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Dan NjegomirDan NjegomirAugust 30, 20173min257

EMILY’s List — the one-stop shop for prepping, funding and promoting Democratic women candidates across the country — will make a stop in Denver next month to host a one-day boot camp. The training session is part of a nationwide push by the decidedly pro-choice, resolutely anti-Trump and unflinchingly liberal powerhouse to cultivate candidates in advance of the 2018 midterm election.

The “Run to Win” campaign is a recruitment effort that aims to train in over 20 states this year “to prepare more women to run for office up and down the ballot,” according to a press announcement by the group on Tuesday. As the press release puts it:

Outraged and motivated by the results of the 2016 election, nearly 18,000 women have reached out to EMILY’s List expressing an interest in running for office, hundreds of them from Colorado. Many of these women are young, progressive grassroots leaders who are ready to take their fight to the next level. Trainers will provide attendees with the basic tools they need to launch a campaign, communicate with voters, and ultimately win on Election Day.

Here are the basics:

WHAT:   Candidate training for pro-choice Democratic women who are motivated to run for office in ​and around​ Colorado.

WHEN:Sunday, September 10th –  12:30 p.m. – 1:15 p.m.

RSVP:     Credentialed members of the media who would like to attend should RSVP to vcardenas@emilyslist.org.

(Noteworthy: “Location will be provided upon confirmation.” Security concerns? Or, just an effort to fend off party-crashing protesters?)

And here’s some more background on the EMILY’S List phenomenon:

EMILY’s List, the nation’s largest resource for women in politics, has raised over $500 million to support pro-choice Democratic women candidates — making them one of the most successful political organizations ever. Our grassroots community of over five million members helps Democratic women wage competitive campaigns — and win. We recruit and train candidates, support strong campaigns, research the issues that impact women and families, and turn out women voters. Since our founding in 1985, we have helped elect 116 women to the House, 23 to the Senate, 12 governors, and over 800 to state and local office.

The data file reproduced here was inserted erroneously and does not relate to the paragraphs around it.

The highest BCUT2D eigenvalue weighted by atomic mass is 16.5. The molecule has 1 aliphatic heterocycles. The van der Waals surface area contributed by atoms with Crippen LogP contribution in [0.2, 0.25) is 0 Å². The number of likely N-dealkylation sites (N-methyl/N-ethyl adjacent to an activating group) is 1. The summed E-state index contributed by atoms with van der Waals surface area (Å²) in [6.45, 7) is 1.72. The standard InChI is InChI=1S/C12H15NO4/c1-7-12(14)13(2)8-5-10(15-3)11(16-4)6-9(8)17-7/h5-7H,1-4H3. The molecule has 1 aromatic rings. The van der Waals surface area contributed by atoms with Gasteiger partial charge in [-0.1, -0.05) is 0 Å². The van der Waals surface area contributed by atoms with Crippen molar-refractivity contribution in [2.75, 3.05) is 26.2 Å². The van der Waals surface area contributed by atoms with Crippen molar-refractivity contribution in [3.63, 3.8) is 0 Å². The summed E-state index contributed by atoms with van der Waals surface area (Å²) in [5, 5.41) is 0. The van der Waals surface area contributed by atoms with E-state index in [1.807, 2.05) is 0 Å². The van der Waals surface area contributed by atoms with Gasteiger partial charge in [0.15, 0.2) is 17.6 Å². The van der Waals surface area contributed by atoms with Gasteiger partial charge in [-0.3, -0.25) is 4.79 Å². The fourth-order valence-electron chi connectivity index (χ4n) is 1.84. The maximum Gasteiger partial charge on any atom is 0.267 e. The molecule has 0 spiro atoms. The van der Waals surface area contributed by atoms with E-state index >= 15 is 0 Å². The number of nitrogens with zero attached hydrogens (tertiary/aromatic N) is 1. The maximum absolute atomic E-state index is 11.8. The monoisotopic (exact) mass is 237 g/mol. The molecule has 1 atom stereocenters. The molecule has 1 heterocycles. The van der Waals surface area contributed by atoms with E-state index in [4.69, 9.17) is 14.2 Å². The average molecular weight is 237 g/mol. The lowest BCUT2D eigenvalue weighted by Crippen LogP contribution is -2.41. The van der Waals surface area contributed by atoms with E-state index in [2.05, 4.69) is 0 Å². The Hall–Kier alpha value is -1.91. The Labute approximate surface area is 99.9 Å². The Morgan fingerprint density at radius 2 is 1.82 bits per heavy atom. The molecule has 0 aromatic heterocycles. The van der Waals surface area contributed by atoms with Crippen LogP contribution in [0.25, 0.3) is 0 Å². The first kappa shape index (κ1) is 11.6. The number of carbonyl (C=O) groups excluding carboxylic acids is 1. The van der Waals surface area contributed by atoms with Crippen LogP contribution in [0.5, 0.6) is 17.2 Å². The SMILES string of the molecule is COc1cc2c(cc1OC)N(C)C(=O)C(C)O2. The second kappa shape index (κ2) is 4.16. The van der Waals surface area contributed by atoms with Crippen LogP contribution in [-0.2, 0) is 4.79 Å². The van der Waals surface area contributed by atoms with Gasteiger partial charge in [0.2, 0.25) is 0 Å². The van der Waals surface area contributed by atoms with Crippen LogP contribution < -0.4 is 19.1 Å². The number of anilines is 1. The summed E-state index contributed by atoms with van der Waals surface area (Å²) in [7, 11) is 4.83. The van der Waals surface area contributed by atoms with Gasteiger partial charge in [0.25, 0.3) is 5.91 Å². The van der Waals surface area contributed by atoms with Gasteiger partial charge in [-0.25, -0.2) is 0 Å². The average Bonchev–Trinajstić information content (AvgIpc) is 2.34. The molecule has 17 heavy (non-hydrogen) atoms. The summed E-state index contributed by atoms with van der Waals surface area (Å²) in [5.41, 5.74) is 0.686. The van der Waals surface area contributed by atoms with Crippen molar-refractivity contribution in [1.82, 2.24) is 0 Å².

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Ernest LuningErnest LuningAugust 18, 20173min716

The progressive Run for Something organization announced this week it's backing several Colorado candidates for municipal office, school boards and legislative seats. The national group, which aims to recruit and support "talented, passionate young people" — up to age 35 —  "who will advocate for progressive values" is getting behind dozens of Democratic candidates in 18 states in its initial round of endorsements, part of what organizers call an effort to build a bench in down-ballot races the traditional party apparatus often ignores.


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Ernest LuningErnest LuningJune 7, 20175min745

A national Democratic fundraising group that backs women running for office endorsed Colorado gubernatorial candidate Cary Kennedy on Wednesday. “Colorado has a long history of strong women’s leadership, but has never before elected a woman as governor,” said EMILY’s List President Stephanie Schriock in a statement. “Cary will not only break through that glass ceiling but will bring all Coloradans with her.”


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Mike McKibbinMike McKibbinFebruary 22, 201710min256

Diana DeGette was not directly part of the 1992 political "Year of the Women," the historic election cycle when four freshman female U.S. senators were elected. But she did win her first elected office that year, as a Colorado state representative in Denver. DeGette has since represented Colorado in the U.S. House for two decades and has seen increased interest among women wanting to know more about running for public office since Donald Trump was elected president. "I just had a woman email me who said she had never been active in politics say she wanted to talk to me," the Denver Democrat told The Colorado Statesman in an interview. "I tell them to get active in their communities and have faith they can get elected."